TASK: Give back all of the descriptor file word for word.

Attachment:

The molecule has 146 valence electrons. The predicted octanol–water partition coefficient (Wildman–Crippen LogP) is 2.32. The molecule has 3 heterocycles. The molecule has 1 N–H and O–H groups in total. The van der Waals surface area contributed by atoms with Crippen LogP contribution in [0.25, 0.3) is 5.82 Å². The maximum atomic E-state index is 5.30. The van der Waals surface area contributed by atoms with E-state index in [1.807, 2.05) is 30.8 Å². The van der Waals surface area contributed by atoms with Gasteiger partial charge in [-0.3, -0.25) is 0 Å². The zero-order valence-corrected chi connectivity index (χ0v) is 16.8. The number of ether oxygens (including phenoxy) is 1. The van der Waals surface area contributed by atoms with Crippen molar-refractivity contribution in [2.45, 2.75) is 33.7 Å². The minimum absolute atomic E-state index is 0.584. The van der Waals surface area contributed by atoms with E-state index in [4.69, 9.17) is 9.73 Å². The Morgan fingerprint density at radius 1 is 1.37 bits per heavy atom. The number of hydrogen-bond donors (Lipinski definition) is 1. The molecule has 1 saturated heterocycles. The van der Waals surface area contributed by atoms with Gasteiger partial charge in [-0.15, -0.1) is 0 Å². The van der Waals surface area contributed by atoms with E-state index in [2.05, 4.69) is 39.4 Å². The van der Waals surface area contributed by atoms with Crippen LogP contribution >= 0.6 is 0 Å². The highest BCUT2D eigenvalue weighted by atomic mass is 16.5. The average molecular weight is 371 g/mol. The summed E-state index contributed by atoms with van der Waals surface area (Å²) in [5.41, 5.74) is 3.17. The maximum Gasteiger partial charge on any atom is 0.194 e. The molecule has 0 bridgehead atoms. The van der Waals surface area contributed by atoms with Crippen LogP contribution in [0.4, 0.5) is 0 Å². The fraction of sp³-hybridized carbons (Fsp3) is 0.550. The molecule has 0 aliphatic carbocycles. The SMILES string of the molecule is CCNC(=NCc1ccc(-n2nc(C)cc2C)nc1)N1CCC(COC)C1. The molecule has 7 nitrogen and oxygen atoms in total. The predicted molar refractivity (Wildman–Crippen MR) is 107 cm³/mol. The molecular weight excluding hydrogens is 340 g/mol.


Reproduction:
The molecule has 146 valence electrons. The predicted octanol–water partition coefficient (Wildman–Crippen LogP) is 2.32. The molecule has 3 heterocycles. The molecule has 1 N–H and O–H groups in total. The van der Waals surface area contributed by atoms with Crippen LogP contribution in [0.25, 0.3) is 5.82 Å². The maximum atomic E-state index is 5.30. The van der Waals surface area contributed by atoms with E-state index in [1.807, 2.05) is 30.8 Å². The van der Waals surface area contributed by atoms with Gasteiger partial charge in [-0.3, -0.25) is 0 Å². The zero-order valence-corrected chi connectivity index (χ0v) is 16.8. The number of ether oxygens (including phenoxy) is 1. The van der Waals surface area contributed by atoms with Crippen molar-refractivity contribution in [2.45, 2.75) is 33.7 Å². The minimum absolute atomic E-state index is 0.584. The van der Waals surface area contributed by atoms with E-state index in [4.69, 9.17) is 9.73 Å². The Morgan fingerprint density at radius 1 is 1.37 bits per heavy atom. The number of hydrogen-bond donors (Lipinski definition) is 1. The molecule has 1 saturated heterocycles. The van der Waals surface area contributed by atoms with Gasteiger partial charge in [-0.15, -0.1) is 0 Å². The van der Waals surface area contributed by atoms with E-state index in [2.05, 4.69) is 39.4 Å². The van der Waals surface area contributed by atoms with Crippen LogP contribution >= 0.6 is 0 Å². The highest BCUT2D eigenvalue weighted by atomic mass is 16.5. The average molecular weight is 371 g/mol. The summed E-state index contributed by atoms with van der Waals surface area (Å²) in [5.41, 5.74) is 3.17. The maximum Gasteiger partial charge on any atom is 0.194 e. The molecule has 0 bridgehead atoms. The van der Waals surface area contributed by atoms with Crippen LogP contribution in [0.4, 0.5) is 0 Å². The fraction of sp³-hybridized carbons (Fsp3) is 0.550. The molecule has 0 aliphatic carbocycles. The SMILES string of the molecule is CCNC(=NCc1ccc(-n2nc(C)cc2C)nc1)N1CCC(COC)C1. The molecule has 7 nitrogen and oxygen atoms in total. The predicted molar refractivity (Wildman–Crippen MR) is 107 cm³/mol. The molecular weight excluding hydrogens is 340 g/mol.